Is Consistently Crazy Good Enough?

Continued from Reflections on a Sleepless Year and Being the Educator Our Students Need post.

Consistency is the first of the two essential components of student engagement. Seems simple enough, and for some teachers, it is. The classroom is a haven where all of their outside problems wait at the door. Their moods are unaffected by parking tickets or root canal work. For others however, it is very difficult, sometimes impossible, not to bring their personal struggles into the classroom, and these difficulties manifest as unpredictable moods. Happy on Monday, inflexible on Tuesday, bitingly sarcastic on Wednesday. . . I get it. It is hard. I wrestle with this, and I assume many educators and administrators do too. Sometimes I wonder if consistently crazy is good enough. The inability to not bring personal challenges into the classroom however, creates a disconcerting inconsistency for students.

Deliberately working to maintain a steady, positive mood is not something I was taught in my education classes, yet this year’s student surveys and my observations of and discussions with teachers certainly bear out its value. A consistent nature is intrinsic to student engagement, because it lays the foundation for trust. Think about it. Our most meaningful relationships are built on trust. It is no different in the classroom; good teaching flourishes in the presence of strong relationships. Students must know that we will have the same daily temperament, as well as the same expectations each day. When we are predictable in this way, they are much more likely to trust us and become engaged students. Mood swings are the death knell for trust. I recall a teacher that I had as a young student. My stomach would turn as I entered the room. Two minutes into each day, we knew if Mrs. Jekyll or Mrs. Hyde was teaching. It was impossible to prepare ourselves for this. Even as an adult, this is a difficult characteristic to manage, and I hate constantly having to navigate through these relationships. Our students hate it too, and they deserve much more from us, because inconsistency is tedious. It creates additional work, emotional work, for students that they shouldn’t have to contend with each day. I want my students to put their time and energy into analyzing a story or crafting an insightful essay, not worrying about what kind of mood I’ll be in and how to deal with it.  I believe that a great teacher must know how he is seen by his students. If we work each day to be consistent in personality and mood, we can ensure that we are helpful to and worthy of trust from young people. Be consistent.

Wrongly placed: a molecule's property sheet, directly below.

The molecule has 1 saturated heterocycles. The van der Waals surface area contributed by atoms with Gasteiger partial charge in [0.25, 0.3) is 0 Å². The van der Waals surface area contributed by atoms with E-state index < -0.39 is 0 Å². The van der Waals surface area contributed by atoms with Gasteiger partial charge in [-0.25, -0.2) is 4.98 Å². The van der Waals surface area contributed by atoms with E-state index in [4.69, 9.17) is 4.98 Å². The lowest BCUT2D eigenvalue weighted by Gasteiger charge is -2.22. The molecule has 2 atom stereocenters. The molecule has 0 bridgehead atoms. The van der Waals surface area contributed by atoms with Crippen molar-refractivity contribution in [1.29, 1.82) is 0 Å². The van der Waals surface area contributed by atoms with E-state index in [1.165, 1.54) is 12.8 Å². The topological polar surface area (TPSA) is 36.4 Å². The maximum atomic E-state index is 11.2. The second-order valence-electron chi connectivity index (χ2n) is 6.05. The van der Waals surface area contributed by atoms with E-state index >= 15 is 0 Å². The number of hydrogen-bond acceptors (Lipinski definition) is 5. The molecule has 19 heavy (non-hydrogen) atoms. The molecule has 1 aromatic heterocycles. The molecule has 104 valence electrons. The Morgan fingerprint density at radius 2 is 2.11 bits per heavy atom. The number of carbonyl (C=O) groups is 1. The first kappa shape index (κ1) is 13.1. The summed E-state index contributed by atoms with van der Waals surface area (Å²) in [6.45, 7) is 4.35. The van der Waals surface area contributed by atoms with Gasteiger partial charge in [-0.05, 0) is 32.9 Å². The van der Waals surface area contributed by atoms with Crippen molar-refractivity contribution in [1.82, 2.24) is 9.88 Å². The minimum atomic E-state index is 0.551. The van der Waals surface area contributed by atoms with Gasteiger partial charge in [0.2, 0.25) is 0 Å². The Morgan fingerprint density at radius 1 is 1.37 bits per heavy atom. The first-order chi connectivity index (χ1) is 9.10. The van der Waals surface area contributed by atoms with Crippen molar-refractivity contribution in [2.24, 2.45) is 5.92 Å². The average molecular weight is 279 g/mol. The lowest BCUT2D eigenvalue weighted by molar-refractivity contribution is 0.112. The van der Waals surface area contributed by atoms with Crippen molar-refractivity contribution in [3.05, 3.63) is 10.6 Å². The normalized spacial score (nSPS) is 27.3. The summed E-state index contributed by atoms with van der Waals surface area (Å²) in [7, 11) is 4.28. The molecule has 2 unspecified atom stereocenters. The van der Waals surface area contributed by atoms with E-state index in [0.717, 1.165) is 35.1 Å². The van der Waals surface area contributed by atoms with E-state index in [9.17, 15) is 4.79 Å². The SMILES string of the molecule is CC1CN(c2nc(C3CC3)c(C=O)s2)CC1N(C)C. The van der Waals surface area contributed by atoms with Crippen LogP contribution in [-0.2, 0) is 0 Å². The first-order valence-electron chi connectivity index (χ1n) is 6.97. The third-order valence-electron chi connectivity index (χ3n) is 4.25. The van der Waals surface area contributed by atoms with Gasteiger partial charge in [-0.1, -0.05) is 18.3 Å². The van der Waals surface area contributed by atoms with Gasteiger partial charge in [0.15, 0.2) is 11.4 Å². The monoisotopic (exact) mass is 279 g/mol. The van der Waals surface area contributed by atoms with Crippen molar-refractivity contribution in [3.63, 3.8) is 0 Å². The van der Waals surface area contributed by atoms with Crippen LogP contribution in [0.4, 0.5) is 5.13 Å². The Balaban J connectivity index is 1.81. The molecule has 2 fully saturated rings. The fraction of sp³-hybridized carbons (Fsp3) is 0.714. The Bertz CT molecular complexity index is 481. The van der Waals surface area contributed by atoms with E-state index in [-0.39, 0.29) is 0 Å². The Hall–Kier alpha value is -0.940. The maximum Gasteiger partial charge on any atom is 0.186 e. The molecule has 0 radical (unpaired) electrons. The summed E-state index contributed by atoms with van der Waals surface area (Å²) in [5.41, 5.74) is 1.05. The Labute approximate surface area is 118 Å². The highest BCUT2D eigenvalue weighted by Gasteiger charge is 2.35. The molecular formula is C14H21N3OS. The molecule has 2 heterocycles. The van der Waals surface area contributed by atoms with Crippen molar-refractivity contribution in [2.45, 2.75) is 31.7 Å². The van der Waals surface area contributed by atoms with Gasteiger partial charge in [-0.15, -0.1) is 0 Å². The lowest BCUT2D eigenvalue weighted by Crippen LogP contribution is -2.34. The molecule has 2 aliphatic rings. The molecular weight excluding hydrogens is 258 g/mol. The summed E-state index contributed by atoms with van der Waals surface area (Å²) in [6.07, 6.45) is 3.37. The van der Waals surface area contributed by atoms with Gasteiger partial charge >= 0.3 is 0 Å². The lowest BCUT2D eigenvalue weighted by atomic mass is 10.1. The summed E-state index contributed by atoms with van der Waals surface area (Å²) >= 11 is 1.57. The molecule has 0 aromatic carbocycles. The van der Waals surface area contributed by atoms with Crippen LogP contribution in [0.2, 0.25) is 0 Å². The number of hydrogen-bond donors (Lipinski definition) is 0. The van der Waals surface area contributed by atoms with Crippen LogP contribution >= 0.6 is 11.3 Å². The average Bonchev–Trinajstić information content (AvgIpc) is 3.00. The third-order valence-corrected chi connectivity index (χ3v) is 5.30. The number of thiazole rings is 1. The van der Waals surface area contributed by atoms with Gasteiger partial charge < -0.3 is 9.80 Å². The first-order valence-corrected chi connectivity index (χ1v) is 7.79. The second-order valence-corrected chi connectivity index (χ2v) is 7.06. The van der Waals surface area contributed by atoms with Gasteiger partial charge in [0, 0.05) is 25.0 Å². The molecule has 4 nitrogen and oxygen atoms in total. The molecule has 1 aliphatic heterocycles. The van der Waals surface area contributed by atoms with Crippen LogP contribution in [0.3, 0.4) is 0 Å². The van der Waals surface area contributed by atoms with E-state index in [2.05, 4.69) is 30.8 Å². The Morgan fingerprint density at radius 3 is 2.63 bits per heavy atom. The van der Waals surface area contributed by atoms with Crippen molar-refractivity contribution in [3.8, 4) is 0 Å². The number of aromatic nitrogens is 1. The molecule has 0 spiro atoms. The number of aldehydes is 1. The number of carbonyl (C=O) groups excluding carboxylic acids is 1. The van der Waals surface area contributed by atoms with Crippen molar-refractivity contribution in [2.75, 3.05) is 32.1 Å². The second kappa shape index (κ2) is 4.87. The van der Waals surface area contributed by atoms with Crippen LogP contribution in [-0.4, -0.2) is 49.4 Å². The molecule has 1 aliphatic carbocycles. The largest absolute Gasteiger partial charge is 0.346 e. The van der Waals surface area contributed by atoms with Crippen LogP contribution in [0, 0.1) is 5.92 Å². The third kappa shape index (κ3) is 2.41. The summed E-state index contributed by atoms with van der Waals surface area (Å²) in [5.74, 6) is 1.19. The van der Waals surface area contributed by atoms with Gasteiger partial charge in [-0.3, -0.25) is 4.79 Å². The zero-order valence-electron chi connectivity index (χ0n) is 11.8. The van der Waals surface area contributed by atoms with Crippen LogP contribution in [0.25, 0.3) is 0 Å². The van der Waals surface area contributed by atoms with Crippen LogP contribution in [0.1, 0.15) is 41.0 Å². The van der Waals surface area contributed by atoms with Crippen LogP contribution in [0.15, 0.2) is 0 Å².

There is a caveat to this call for consistency though. Our students want us to be predictable in mood, not in our teaching style. One of the best teachers at our school is also the most unpredictable in his teaching style. His students cannot guess what activity or strategy he will enact each day. He keeps our young men on their toes with his dynamic, engaging teaching style. Students love this kind of variety in lessons and the execution of them; we just can’t be Jekyll and Hyde when we do them.

The students who need us and our consistency the most will let us know in frustrating and disruptive ways. They will chafe at our mood swings, and for those students especially, we must be a stable presence. We are sometimes the only stable presence they have, and they need to be able to trust us and rely on us. These students and all students must know, and deserve to know, what to expect from their teachers. Our predictability in particular moments, and the whole day ahead of us, is essential to our connection with our students and their success in our classrooms.

My next post will share the second of the two essential components of student engagement. (Here)